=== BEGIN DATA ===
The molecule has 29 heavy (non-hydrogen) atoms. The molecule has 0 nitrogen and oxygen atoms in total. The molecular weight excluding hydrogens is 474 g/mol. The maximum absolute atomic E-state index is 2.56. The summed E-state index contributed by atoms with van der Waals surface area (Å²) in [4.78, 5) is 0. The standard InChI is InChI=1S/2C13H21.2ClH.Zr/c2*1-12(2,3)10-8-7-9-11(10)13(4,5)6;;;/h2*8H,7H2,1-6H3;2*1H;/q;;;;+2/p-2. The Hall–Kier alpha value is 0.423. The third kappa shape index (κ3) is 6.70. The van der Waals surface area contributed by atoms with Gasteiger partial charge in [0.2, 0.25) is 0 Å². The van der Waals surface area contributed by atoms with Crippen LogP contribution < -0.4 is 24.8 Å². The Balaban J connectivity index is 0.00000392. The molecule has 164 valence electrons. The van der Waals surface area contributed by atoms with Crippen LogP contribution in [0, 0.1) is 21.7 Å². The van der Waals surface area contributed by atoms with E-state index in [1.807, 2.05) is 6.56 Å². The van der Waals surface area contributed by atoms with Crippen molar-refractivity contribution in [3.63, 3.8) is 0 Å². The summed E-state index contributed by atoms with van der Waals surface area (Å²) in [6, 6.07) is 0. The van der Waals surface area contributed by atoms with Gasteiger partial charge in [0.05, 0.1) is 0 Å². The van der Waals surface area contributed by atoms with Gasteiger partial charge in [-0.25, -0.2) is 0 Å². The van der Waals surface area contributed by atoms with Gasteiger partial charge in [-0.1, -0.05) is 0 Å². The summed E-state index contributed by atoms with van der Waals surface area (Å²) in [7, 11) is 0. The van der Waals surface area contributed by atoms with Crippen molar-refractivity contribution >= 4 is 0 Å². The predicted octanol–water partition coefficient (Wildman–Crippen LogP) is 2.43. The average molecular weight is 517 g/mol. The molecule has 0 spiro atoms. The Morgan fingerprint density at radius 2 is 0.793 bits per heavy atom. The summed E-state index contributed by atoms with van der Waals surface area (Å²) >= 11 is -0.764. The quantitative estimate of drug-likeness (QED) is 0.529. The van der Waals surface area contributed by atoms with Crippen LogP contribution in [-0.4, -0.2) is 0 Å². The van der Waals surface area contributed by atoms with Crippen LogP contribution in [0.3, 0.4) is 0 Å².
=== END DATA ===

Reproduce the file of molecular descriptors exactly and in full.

The molecule has 29 heavy (non-hydrogen) atoms. The molecule has 0 nitrogen and oxygen atoms in total. The molecular weight excluding hydrogens is 474 g/mol. The maximum absolute atomic E-state index is 2.56. The summed E-state index contributed by atoms with van der Waals surface area (Å²) in [4.78, 5) is 0. The standard InChI is InChI=1S/2C13H21.2ClH.Zr/c2*1-12(2,3)10-8-7-9-11(10)13(4,5)6;;;/h2*8H,7H2,1-6H3;2*1H;/q;;;;+2/p-2. The Hall–Kier alpha value is 0.423. The third kappa shape index (κ3) is 6.70. The van der Waals surface area contributed by atoms with Gasteiger partial charge in [0.2, 0.25) is 0 Å². The van der Waals surface area contributed by atoms with Crippen LogP contribution < -0.4 is 24.8 Å². The Balaban J connectivity index is 0.00000392. The molecule has 164 valence electrons. The van der Waals surface area contributed by atoms with Crippen LogP contribution in [0, 0.1) is 21.7 Å². The van der Waals surface area contributed by atoms with E-state index in [1.807, 2.05) is 6.56 Å². The van der Waals surface area contributed by atoms with Crippen molar-refractivity contribution in [3.63, 3.8) is 0 Å². The summed E-state index contributed by atoms with van der Waals surface area (Å²) in [6, 6.07) is 0. The van der Waals surface area contributed by atoms with Gasteiger partial charge in [0.05, 0.1) is 0 Å². The van der Waals surface area contributed by atoms with Gasteiger partial charge in [-0.25, -0.2) is 0 Å². The van der Waals surface area contributed by atoms with Gasteiger partial charge in [-0.1, -0.05) is 0 Å². The summed E-state index contributed by atoms with van der Waals surface area (Å²) in [7, 11) is 0. The van der Waals surface area contributed by atoms with Crippen molar-refractivity contribution >= 4 is 0 Å². The predicted octanol–water partition coefficient (Wildman–Crippen LogP) is 2.43. The average molecular weight is 517 g/mol. The molecule has 0 spiro atoms. The Morgan fingerprint density at radius 2 is 0.793 bits per heavy atom. The summed E-state index contributed by atoms with van der Waals surface area (Å²) >= 11 is -0.764. The quantitative estimate of drug-likeness (QED) is 0.529. The van der Waals surface area contributed by atoms with Crippen LogP contribution in [-0.4, -0.2) is 0 Å². The van der Waals surface area contributed by atoms with Crippen LogP contribution in [0.3, 0.4) is 0 Å².